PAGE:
When Ben Kingsley gets hold of a role he really connects with (I don't mean one of those shticky New Yawk scoundrels he loves to overplay in You Kill Me or The Wackness), he has no need to create fireworks; he lights up a character from within. In Elegy, which is adapted from Philip Roth's novella The Dying Animal, Kingsley portrays the sort of aging lothario who is usually reduced to a type David Kepesh, a 60ish academic and critic who uses his minor-league celebrity to hustle graduate students into bed. Kingsley, with his forlorn eagle stare, makes a study of this man's seductive power (it's his way of saying less than he knows), and it's easy to see how Consuela (Penélope Cruz), a sophisticated beauty in one of his classes, gets drawn into his orbit.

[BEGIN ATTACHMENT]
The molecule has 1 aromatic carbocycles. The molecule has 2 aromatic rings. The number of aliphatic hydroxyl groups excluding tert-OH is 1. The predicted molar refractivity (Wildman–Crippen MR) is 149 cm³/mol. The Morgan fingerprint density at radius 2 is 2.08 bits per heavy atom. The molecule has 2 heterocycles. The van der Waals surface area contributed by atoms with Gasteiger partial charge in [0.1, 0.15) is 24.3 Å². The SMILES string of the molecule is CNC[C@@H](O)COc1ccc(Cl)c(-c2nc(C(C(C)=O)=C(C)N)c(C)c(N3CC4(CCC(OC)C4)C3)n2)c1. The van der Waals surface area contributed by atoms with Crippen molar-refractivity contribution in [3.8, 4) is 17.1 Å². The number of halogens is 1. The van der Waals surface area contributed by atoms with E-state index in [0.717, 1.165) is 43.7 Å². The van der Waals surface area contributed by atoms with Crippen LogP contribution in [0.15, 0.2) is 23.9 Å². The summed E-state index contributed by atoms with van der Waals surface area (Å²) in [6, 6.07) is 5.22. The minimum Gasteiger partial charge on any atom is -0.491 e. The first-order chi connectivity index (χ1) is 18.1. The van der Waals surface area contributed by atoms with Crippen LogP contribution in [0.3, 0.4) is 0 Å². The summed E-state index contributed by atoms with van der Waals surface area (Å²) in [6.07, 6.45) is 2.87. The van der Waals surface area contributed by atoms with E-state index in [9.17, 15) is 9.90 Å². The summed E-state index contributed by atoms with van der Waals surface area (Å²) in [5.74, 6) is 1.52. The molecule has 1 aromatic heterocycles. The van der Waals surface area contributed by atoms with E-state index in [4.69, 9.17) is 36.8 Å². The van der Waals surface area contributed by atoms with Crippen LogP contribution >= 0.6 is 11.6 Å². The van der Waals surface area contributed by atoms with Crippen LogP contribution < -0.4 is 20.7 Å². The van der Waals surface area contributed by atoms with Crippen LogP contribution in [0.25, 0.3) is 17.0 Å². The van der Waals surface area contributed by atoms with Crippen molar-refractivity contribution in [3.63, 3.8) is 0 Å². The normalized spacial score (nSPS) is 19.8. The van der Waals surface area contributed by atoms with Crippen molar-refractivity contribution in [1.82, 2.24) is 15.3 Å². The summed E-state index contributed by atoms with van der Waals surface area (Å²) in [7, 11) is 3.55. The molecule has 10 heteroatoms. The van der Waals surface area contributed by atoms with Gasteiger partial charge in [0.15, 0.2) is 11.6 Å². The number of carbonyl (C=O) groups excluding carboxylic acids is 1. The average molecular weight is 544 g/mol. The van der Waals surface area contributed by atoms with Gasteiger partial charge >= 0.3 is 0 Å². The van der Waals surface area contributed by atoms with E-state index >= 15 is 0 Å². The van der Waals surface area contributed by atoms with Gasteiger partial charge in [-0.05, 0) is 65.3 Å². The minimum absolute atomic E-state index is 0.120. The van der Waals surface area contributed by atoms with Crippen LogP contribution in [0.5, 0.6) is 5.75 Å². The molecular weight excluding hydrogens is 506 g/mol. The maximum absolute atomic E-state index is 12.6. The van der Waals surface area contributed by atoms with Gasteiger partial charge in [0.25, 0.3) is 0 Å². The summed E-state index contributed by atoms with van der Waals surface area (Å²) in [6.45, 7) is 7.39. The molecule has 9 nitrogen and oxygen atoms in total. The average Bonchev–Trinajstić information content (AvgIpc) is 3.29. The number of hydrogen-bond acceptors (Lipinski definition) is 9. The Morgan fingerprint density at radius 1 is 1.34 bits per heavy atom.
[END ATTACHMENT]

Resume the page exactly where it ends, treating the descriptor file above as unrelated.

We certainly know why he's drawn to her. Kingsley doesn't just voice Roth's rhapsodies of male ego and desire. He makes you hear what they truly are: desperate pleas for faith, a need to know if the lust that rules him is about giving or just taking. (It's the former, but he's too scared to see it.) There's a poetic irony to the idea that it took a female filmmaker to finally do justice to Philip Roth on screen. Director Isabel Coixet sees David's tragedy, but also his life force, and she draws brilliant work out of Cruz, as an unorthodox woman who knows what she wants; Patricia Clarkson, tender and worldly-wise as David's mistress; and Dennis Hopper, who makes you believe (I swear) that he's a Pulitzer Prize-winning poet. A